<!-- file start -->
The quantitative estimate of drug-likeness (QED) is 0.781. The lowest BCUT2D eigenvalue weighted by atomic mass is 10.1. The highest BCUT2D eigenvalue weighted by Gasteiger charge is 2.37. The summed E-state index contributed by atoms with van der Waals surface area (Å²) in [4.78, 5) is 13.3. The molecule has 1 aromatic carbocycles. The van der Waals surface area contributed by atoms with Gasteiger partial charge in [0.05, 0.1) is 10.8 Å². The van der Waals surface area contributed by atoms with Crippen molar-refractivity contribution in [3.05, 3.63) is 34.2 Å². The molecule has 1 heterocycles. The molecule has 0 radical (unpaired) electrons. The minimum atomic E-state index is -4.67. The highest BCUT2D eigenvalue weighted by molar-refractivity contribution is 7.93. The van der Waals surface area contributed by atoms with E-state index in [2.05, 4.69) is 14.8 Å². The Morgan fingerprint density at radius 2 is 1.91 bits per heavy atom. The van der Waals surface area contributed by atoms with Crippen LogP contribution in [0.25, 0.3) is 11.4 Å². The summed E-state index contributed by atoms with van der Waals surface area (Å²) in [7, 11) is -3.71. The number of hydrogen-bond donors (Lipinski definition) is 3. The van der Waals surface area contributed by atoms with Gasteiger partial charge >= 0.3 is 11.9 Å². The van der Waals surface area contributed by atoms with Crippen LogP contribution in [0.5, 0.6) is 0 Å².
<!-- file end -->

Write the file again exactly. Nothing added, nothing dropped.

The quantitative estimate of drug-likeness (QED) is 0.781. The lowest BCUT2D eigenvalue weighted by atomic mass is 10.1. The highest BCUT2D eigenvalue weighted by Gasteiger charge is 2.37. The summed E-state index contributed by atoms with van der Waals surface area (Å²) in [4.78, 5) is 13.3. The molecule has 1 aromatic carbocycles. The van der Waals surface area contributed by atoms with Gasteiger partial charge in [0.05, 0.1) is 10.8 Å². The van der Waals surface area contributed by atoms with Crippen molar-refractivity contribution in [3.05, 3.63) is 34.2 Å². The molecule has 1 heterocycles. The molecule has 0 radical (unpaired) electrons. The minimum atomic E-state index is -4.67. The highest BCUT2D eigenvalue weighted by molar-refractivity contribution is 7.93. The van der Waals surface area contributed by atoms with E-state index in [2.05, 4.69) is 14.8 Å². The Morgan fingerprint density at radius 2 is 1.91 bits per heavy atom. The van der Waals surface area contributed by atoms with Crippen LogP contribution in [0.25, 0.3) is 11.4 Å². The summed E-state index contributed by atoms with van der Waals surface area (Å²) in [7, 11) is -3.71. The number of hydrogen-bond donors (Lipinski definition) is 3. The van der Waals surface area contributed by atoms with Gasteiger partial charge >= 0.3 is 11.9 Å². The van der Waals surface area contributed by atoms with Crippen LogP contribution in [0.5, 0.6) is 0 Å².